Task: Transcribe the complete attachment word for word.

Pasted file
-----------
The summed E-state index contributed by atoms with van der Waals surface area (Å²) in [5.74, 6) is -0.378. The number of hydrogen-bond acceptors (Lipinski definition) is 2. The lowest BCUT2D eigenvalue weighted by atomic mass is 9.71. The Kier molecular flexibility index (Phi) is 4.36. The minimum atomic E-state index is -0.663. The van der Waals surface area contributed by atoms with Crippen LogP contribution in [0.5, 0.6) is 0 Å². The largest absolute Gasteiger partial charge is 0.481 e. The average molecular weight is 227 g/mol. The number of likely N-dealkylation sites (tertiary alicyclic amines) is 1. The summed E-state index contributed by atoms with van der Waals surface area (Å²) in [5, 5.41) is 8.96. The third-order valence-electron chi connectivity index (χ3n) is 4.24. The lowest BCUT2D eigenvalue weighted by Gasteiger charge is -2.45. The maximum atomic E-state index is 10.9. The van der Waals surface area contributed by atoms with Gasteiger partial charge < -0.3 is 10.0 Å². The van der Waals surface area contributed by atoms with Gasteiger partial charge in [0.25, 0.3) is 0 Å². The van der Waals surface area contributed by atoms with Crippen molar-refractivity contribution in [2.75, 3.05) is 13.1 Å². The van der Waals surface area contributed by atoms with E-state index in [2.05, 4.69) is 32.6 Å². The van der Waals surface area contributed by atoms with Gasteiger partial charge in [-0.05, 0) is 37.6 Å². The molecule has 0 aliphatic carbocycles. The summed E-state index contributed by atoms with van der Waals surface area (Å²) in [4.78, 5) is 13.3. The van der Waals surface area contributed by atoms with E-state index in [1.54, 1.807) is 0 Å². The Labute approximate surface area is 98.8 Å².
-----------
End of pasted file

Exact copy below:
The summed E-state index contributed by atoms with van der Waals surface area (Å²) in [5.74, 6) is -0.378. The number of hydrogen-bond acceptors (Lipinski definition) is 2. The lowest BCUT2D eigenvalue weighted by atomic mass is 9.71. The Kier molecular flexibility index (Phi) is 4.36. The minimum atomic E-state index is -0.663. The van der Waals surface area contributed by atoms with Crippen LogP contribution in [0.5, 0.6) is 0 Å². The largest absolute Gasteiger partial charge is 0.481 e. The average molecular weight is 227 g/mol. The number of likely N-dealkylation sites (tertiary alicyclic amines) is 1. The summed E-state index contributed by atoms with van der Waals surface area (Å²) in [5, 5.41) is 8.96. The third-order valence-electron chi connectivity index (χ3n) is 4.24. The lowest BCUT2D eigenvalue weighted by Gasteiger charge is -2.45. The maximum atomic E-state index is 10.9. The van der Waals surface area contributed by atoms with Gasteiger partial charge < -0.3 is 10.0 Å². The van der Waals surface area contributed by atoms with Gasteiger partial charge in [0.25, 0.3) is 0 Å². The van der Waals surface area contributed by atoms with Crippen molar-refractivity contribution in [2.75, 3.05) is 13.1 Å². The van der Waals surface area contributed by atoms with E-state index in [2.05, 4.69) is 32.6 Å². The van der Waals surface area contributed by atoms with Gasteiger partial charge in [-0.05, 0) is 37.6 Å². The molecule has 0 aliphatic carbocycles. The summed E-state index contributed by atoms with van der Waals surface area (Å²) in [4.78, 5) is 13.3. The van der Waals surface area contributed by atoms with E-state index in [1.54, 1.807) is 0 Å². The Labute approximate surface area is 98.8 Å².